Ethiopia’s Prime Minister Abiy Ahmed has insisted that the military operation in the Northern state of Tigray has “clear, limited and achievable objectives”.

Tigrayan leader Debretsion Gebremichael has previously accused Mr Abiy’s administration of plotting to invade the state. Some fear this may be the start of a civil war. The head of the UN has called for an “immediate de-escalation of fighting”.

What’s the latest on the fighting?

Clashes are said to be continuing in Western Tigray but details are scanty.

Ethiopia’s federal army is sending more troops to Tigray, the country’s northernmost state, says Gen Berhanu Jula, deputy army chief of staff, saying they were being mobilised from across the country.

That’s to provide support for the Northern Command, which is based in Tigray and whose base was captured by the TPLF.

Prime Minister Abiy insisted in two tweets that this operation would be “limited” and was a last resort after trying “patiently” to resolve differences peacefully for several months.

It comes after Mr Debretsion, head of the Tigray People’s Liberation Front (TPLF), said his troops had seized “almost all” of the weaponry at the Command.

The BBC’s Kalkidan Yibeltal in the capital, Addis Ababa, says the crisis is showing no signs of waning.

How serious is this?

It is difficult to know how intense the clashes have been and how many people have been killed.

That’s partly because the internet and phone lines have been cut off in Tigray. However, electricity has now been restored to the region.

Schools and shops in the regional capital, Mekelle, are open, and transport services to other towns have resumed, but local residents say there is a sense of fear over what the coming days may bring.

Mr Abiy has also refrained from giving details, instead promising information would be released once operations were over.

What we do know is that there has been lots of fighting talk.

Mr Debretsion has said they are ready to fight to defend the region, which would be “a burial place for the reactionaries”.

While Mr Abiy’s office has accused the TPLF of “continued provocation and incitement of violence” and said “the last red line had been crossed”.

Gen Berhanu also accused regional troops loyal to the Tigray People’s Liberation Front (TPLF) of treason.

This tone has led observers to fear that it may be the start of a civil war, although the prime minister seemed to downplay those fears.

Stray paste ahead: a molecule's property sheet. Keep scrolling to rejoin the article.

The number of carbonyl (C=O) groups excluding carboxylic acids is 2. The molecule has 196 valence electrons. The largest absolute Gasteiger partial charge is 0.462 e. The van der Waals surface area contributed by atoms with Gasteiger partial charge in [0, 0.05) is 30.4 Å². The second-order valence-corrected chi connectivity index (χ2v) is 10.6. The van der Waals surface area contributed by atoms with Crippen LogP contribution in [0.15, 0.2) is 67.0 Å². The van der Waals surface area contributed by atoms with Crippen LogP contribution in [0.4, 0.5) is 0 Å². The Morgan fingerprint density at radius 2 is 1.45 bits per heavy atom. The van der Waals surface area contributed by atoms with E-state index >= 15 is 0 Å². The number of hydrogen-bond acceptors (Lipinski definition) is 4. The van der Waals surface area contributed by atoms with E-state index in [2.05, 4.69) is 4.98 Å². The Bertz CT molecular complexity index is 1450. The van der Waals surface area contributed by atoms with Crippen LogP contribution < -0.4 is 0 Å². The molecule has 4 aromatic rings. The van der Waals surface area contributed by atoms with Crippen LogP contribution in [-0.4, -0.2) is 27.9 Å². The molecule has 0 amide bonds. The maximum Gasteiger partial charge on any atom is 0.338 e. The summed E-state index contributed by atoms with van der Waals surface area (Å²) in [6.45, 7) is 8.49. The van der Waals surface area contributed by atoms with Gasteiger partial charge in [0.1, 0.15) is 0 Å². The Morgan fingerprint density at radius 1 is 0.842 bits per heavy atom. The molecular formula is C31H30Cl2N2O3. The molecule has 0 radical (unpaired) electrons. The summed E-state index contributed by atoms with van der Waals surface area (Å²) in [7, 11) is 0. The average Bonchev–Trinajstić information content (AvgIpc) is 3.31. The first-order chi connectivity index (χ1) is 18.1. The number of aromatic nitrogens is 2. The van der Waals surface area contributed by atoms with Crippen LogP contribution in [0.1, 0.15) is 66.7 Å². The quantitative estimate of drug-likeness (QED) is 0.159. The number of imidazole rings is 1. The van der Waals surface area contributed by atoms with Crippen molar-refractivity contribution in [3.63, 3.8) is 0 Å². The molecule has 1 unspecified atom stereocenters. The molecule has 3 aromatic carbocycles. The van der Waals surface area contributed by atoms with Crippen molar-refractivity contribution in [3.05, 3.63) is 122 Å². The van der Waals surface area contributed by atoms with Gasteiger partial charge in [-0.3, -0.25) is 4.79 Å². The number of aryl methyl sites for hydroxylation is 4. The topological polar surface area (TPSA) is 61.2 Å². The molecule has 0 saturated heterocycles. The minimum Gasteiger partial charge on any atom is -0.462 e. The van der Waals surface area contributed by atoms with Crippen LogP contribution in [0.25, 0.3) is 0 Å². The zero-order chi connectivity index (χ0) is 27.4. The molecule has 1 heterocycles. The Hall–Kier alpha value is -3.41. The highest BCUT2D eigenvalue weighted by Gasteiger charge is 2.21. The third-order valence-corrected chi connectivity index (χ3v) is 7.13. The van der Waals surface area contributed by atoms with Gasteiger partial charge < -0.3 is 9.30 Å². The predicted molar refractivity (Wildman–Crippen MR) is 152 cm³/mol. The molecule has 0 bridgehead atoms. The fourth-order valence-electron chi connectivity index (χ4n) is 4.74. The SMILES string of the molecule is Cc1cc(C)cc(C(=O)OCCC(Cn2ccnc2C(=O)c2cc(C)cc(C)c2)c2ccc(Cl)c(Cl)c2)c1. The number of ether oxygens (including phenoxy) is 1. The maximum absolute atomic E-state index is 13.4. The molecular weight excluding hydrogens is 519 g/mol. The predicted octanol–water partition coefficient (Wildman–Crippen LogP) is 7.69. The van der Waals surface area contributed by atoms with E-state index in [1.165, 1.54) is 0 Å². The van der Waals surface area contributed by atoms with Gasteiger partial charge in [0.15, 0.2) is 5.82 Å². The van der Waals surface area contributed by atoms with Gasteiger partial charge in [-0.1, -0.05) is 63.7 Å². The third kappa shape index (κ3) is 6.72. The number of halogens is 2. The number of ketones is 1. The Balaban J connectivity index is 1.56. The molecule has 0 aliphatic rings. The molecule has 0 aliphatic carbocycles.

A statement from his office said that under the six-month state of emergency he declared in the region, a new taskforce under the control of the military chief of staff would have the power to:

  • disarm any regional security force
  • impose travel restrictions
  • impose a curfew
  • detain suspects engaged in illegal activities that endanger the constitutional order
  • use proportional force to restore law and order

What’s this all about?

Tension has been mounting for some time as relations between the TPLF and the federal government have deteriorated.

The TPLF used to be the dominant force in Ethiopia’s ruling coalition but its power has waned since Mr Abiy became prime minister in 2018.

Last year, he dissolved the ruling coalition, made up of several ethnically based regional parties, and merged them into a single, national party, the Prosperity Party, which the TPLF refused to join.

Friday’s statement from the prime minister’s office also said that some members of the TPLF were “fugitives from justice” and suggested they opposed Mr Abiy’s attempts to reform the way Ethiopia was run.

Relations took a significant turn for the worse after the TPLF held a regional election in September.

The Tigrayan authorities went ahead with the vote in defiance of a nationwide postponement that was put in place following the outbreak of coronavirus.

The federal government described that election for the Tigray parliament as “illegal”.

The vote raised concerns that the TPLF was laying the groundwork for the creation of a breakaway state, with a parliament and government taking office without the blessing of the federal government.

The TPLF said that it was committed to keeping the region within Ethiopia, but insisted it would defend “self-rule” and oppose what it called Mr Abiy’s attempt build a strong “unitary” state.

This week, Mr Abiy accused the TPLF of attacking the military base and sent in the Ethiopian military.

The federal government has also declared a six-month state of emergency in the state of Tigray, and airspace in the region has been closed.

What are diplomats saying?

The UN Secretary General António Guterres said he was “deeply alarmed” and called for an “immediate de-escalation of fighting”.

Previously, on Wednesday, amid the drama of the US election, US Secretary of State Mike Pompeo also called for an end to any fighting.

“We are saddened by the tragic loss of life and urge immediate action to restore the peace and de-escalate tensions… the protection of civilian safety and security is essential,” he said in a statement.

The African Union, whose headquarters are in the Ethiopian capital, Addis Ababa, is pushing for talks but the government is not willing to negotiate, sources told the Reuters news agency.